LOS ANGELES – North Carolina made a stop late Thursday night and Grant Nelson was there to take advantage.

Nelson absolutely dominated down the stretch and came up with a huge block late to lead Alabama to a huge 89-87 win over top-seeded North Carolina on Thursday night at Crypto.com Arena in Los Angeles. That officially sent the Crimson Tide to their first Elite Eight since 2004.

“We’ve been in one Elite Eight in the history of Alabama basketball,” Alabama coach Nate Oats said. “This guy showed up in a big way tonight against one of the best bigs in the country.”

The pace in the first half was ridiculously fast. The two teams combined to score 100 points and each shot better than 50% from the field in the first 20 minutes, going into stretches where they traded bucket after bucket.

But it was the latter part of the half that finally pulled North Carolina into the lead. After a Rylan Griffen three-pointer with about 3:30 left in the half, Alabama went cold. The Crimson Tide managed just one shot the rest of the way as the Tar Heels closed the half on an 11-2 burst to take an eight-point lead into the intermission. As a team, North Carolina made 10 three-pointers in the first 20 minutes, thanks in large part to the very sharp shooting of Cormac Ryan, who made four of his first five attempts from behind the arc.

Naturally, neither team could keep up with that pace. North Carolina missed the first 10 shots of the second half, six of which were taken from behind the arc, and they didn’t hit a field goal until Armando Bacot banked in a layup nearly five minutes into the period. The Tar Heels went 2-for-18 from the field to start the half, and Bacot missed a wide-open two-handed dunk that left him nervous on the court, putting Alabama back in it.

The Crimson Tide also looked to run away with the win late, after Nelson capped a solo 7-0 run with a huge 3-pointer that sent Hubert Davis rushing to call a timeout. But North Carolina responded with an 8-0 run of its own, jumping back in front slightly before Nelson raced through an and-1 layup to take a two-point lead.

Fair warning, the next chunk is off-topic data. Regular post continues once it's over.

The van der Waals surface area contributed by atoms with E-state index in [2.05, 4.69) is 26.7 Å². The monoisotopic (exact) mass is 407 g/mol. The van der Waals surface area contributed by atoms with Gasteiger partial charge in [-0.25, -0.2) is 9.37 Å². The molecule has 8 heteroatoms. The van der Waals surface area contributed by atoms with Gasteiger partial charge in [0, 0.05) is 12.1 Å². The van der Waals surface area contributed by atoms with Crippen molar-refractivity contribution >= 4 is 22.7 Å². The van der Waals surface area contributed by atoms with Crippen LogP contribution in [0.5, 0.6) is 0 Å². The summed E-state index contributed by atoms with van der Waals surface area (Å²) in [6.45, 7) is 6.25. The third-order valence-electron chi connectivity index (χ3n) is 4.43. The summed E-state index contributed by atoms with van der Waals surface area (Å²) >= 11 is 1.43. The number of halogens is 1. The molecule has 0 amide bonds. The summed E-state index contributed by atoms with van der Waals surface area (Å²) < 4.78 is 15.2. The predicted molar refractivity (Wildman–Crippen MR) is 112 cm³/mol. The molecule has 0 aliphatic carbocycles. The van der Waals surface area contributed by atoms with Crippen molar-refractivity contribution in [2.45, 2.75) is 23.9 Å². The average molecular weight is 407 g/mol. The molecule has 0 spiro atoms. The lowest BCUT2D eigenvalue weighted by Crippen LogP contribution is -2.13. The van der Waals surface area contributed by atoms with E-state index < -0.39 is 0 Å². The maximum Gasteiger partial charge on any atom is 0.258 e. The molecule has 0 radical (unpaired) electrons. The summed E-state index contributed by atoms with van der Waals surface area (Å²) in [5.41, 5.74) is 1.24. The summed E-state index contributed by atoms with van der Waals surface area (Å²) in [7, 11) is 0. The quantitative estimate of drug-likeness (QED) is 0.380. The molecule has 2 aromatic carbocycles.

North Carolina tried to respond, but then Nelson stopped RJ Davis completely at the rim.

That led to another turnover and ultimately pushed the Crimson Tide to the two-point win and their second-ever Elite Eight appearance.

Nelson’s performance was huge for Alabama, not only because he accounted for 12 of the final 14 points in the win, but also because of how poorly he played in the Crimson Tide’s first two tournament games. Nelson scored just three points in each of the first two rounds and shot a combined 1-for-7 from the field. He finished with 24 points and shot 6-for-9 from the field against the Tar Heels.

“(I just) had all the confidence in the world,” Nelson said. “These guys came up to me and said great things. I didn’t start this tournament with the best two matches. These guys say, ‘Go out there, get a bucket, for real.’ That gives me a lot of confidence and I give them a lot of credit.”

Aaron Estrada added 19 points for the Crimson Tide in the win, and Griffen finished with 19 points after shooting 5-of-8 from behind the arc. Sears added 18 points.

“I was very proud of him,” Sears said of Nelson. “As he said, he struggled in the first two games. To see how he carried us to get this victory, it was very amazing because at the end of the day, all I care about is winning. I don’t care about points or all the accolades. At this time of the season it’s all about winning.”

Bacot led North Carolina with 19 points and 12 rebounds in the loss, and Ryan finished with 17 points. Davis finished with 16 points and seven assists, though he went 0-of-9 from the three-point line.

Alabama will now take on Clemson in the Elite Eight on Saturday. The Tigers knocked off Caleb Love and upset No. 2 Arizona in their Sweet 16 game earlier Thursday night, advancing to the Elite Eight for the first time since 1980.

“We’ve been working on this all season,” Nelson said. “But this was not our end goal. It’s good that we are here. It’s something in school that we haven’t done yet, or any other time.

“It’s great. We’re going to celebrate a little bit and then move on to the next game.”

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